There’s no shortage of cool cars for today’s auto aficionados, but it comes with a cruel irony. As we’re faced with more and more automotive options, it seems the cars themselves get more similar every day. Who wants a generic sports car when you could have something with character? These beautiful vintage roadsters would make A+ additions to any serious driver’s car collection…. that’s proving you can find them for sale.
1953 Ferrari 250 MM
The earliest incarnation of the Ferrari 250 was born in 1953. The company’s most successful early line, the 250 series includes several variants and was produced until 1964. This beauty is the 1953 Ferrari 250 MM, a long-distance racer introduced at 1953’s Geneva Motor Show. The innovative design showcased recessed headlights and side vents that became a Ferrari staple of the 1950s.
1953 Porsche 550 Spyder
The Porsche 550 Spyder was designed for use in auto racing and introduced at the 1953 Paris Auto Show. Built low to the ground in order to be efficient on the track, the roadster won its first race in May 1953 and went on to become an active participant around the European and US champions circuit until 1965.
1967 Chevrolet Corvette Sting Ray
America’s sports car had grown incredibly popular since its 1953 debut, but by the 60s it was time for a change. Chevrolet chief Bill Mitchell and stylist Larry Shinoda were faced with the tough task of improving a living legend, but they succeeded in creating the most collectible Corvette of them all. The Sting Ray was universally lauded in the press for its handling, road adhesion and sheer power.
1957 Mercedes Benz 300SL Roadster
Mercedes-Benz introduced a Roadster version of the 300SL at the 1957 Geneva Motor Show. The initial version was known for its gullwing doors, first-ever consumer fuel-injection and for reaching the world’s fastest top speed at the time. In 1957, the original 300SL got the Roadster makeover along with cosmetic changes like larger headlights, a smaller grille and a chrome accent strip down the side of the car.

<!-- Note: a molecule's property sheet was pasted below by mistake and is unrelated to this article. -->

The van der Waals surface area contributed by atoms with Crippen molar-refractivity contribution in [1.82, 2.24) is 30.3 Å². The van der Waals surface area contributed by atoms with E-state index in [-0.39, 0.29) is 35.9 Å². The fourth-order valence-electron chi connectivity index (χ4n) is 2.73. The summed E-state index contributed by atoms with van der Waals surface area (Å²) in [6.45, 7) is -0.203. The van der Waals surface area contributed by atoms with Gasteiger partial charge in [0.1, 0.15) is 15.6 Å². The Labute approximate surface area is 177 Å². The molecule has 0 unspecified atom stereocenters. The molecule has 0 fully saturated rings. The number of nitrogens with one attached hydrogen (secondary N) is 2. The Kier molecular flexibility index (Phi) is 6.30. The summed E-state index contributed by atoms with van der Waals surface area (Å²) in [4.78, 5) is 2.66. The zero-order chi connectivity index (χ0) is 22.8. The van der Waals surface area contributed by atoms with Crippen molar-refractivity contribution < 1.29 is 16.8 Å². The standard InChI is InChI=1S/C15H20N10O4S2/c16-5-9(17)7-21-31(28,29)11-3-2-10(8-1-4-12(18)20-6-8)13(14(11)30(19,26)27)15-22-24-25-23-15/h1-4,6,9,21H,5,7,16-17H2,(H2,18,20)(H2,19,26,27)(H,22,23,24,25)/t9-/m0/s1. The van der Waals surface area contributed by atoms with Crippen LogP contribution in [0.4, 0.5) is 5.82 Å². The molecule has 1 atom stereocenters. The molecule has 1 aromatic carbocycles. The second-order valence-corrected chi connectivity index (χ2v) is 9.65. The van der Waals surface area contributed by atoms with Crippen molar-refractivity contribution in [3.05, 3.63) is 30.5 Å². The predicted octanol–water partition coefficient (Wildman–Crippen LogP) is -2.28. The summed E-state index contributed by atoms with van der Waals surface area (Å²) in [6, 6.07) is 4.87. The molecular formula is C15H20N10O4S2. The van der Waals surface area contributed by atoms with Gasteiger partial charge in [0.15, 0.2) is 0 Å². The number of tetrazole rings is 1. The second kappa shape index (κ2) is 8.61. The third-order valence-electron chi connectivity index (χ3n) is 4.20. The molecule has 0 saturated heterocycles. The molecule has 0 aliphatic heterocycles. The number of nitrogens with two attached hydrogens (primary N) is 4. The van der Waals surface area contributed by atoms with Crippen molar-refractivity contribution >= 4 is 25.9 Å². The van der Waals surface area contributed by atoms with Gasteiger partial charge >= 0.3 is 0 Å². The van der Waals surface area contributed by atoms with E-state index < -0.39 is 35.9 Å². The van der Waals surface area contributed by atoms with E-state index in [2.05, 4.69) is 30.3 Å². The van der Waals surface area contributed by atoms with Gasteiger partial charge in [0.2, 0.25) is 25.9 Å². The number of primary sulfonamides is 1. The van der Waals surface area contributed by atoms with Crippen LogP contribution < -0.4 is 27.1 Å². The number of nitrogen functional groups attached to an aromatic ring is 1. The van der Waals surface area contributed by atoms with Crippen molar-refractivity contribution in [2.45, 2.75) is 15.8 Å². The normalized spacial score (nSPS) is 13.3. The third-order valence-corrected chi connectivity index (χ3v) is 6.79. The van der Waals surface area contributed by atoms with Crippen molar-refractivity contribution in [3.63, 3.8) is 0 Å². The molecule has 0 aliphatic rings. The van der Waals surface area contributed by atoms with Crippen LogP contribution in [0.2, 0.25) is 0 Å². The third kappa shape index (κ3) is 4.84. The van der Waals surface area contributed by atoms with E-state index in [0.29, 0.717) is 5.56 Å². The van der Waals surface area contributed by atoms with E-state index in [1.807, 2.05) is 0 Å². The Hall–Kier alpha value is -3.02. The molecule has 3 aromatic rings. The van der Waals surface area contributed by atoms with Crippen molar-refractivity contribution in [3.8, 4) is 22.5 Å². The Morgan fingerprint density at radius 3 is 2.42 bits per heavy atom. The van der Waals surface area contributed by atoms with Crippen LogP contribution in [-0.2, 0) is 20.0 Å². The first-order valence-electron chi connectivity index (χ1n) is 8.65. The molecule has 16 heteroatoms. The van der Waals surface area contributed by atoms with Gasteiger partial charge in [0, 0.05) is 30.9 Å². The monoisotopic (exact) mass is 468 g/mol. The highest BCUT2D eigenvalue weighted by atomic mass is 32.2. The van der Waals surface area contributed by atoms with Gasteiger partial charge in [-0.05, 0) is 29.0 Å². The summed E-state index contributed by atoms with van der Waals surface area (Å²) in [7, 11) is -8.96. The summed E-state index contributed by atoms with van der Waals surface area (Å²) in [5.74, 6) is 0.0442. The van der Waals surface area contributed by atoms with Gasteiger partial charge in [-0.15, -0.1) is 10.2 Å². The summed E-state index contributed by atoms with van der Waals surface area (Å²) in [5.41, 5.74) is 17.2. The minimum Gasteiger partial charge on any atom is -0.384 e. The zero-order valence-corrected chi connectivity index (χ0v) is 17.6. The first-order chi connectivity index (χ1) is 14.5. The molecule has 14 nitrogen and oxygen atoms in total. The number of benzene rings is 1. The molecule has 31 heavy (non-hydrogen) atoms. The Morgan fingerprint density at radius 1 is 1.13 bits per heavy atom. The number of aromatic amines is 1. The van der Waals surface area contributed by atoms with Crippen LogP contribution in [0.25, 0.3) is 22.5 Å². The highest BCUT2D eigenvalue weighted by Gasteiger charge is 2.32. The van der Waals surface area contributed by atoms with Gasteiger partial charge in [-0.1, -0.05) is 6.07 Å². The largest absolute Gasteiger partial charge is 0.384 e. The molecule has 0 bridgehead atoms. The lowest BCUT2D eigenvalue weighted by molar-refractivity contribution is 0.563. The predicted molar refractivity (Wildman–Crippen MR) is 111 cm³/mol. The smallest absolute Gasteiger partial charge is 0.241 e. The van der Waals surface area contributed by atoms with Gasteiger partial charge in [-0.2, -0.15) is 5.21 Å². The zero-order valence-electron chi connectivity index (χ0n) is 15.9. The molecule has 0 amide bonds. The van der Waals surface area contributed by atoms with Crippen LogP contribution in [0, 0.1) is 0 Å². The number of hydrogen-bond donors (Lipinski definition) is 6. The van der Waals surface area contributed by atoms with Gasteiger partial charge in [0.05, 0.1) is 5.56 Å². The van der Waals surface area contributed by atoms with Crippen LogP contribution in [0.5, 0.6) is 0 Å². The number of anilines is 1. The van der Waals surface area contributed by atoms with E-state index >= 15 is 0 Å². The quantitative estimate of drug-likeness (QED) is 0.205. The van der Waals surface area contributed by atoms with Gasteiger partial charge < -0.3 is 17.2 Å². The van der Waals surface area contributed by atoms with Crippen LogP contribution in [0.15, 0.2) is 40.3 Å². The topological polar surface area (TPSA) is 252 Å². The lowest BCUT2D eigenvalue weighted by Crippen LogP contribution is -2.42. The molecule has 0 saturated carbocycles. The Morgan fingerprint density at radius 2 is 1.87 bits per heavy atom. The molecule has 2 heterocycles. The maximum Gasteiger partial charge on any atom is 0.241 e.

1962-1980 Triumph Spitfire
The Triumph Spitire was such a success upon its 1962 launch that the basic design remained virtually unchanged until 1970. Giovani Michelotti was responsible for the car’s curvaceous body, while many of its internal workings were adapted from Triumph’s Herald saloon. The Spitfire was an instant success, particularly in North America.
1966 Jaguar E-Type
The Jaguar E-Type’s killer combination of good looks, high performance and competitive pricing made it unbeatable during the 1960s. Legend has it that when it went on display for the first time at the 1961 Geneva Motor Show, Enzo Ferrari himself remarked that it was the most beautiful car he’d ever seen. 1966 saw the introduction of a 2+2 body style to the E-Type line-up.
1961 Shelby Cobra
In 1961, race car driver turned automotive entrepreneur Carroll Shelby learned that England AC cars was losing the engine supplier for its open two-seater and saw an opportunity. He convinced AC to provide him the cars, and brokered a deal with Ford to supply its new small-block V-8. The combination of classic British roadster with American engine power was irresistible and the car was an immediate sensation.
1956-1959 BMW 507
The BMW 507 was initially intended to be exported to the United States at a rate of thousands per year, but the undertaking proved to be too expensive. In the end only 252 units were made and losses were heavy for BMW. Shockingly, over 200 of the 507s are still known to exist, a testimony to the timeless design of BMW’s most valuable classic road car.
1956 Alfa Romeo Giulietta Spider
The Alfa Romeo Giulietta was introduced at the Turin Motor Show in 1954. The open two-seat Giulietta Spider made its debut in mid-1955, featuring convertible bodywork by Pininfarina. It was Alfa Romeo’s first post-war convertible and remained in production, more or less untouched, until the arrival of the Duetto in 1966.
1971 Volvo P1800
Modern associations with the name Volvo typically do not involve sports cars, but once upon a time a little something called the Volvo P1800 was rocking the road. Volvo’s previous attempt to produce a sports car, the P1900, had ended in disaster, but this time Volvo was destined for greatness. The P1800 celebrated its much-acclaimed 50th anniversary in France during the Viking Classic Auto Show of 2010.
UPDATE: The Volvo convertible was a custom job and not factory standard.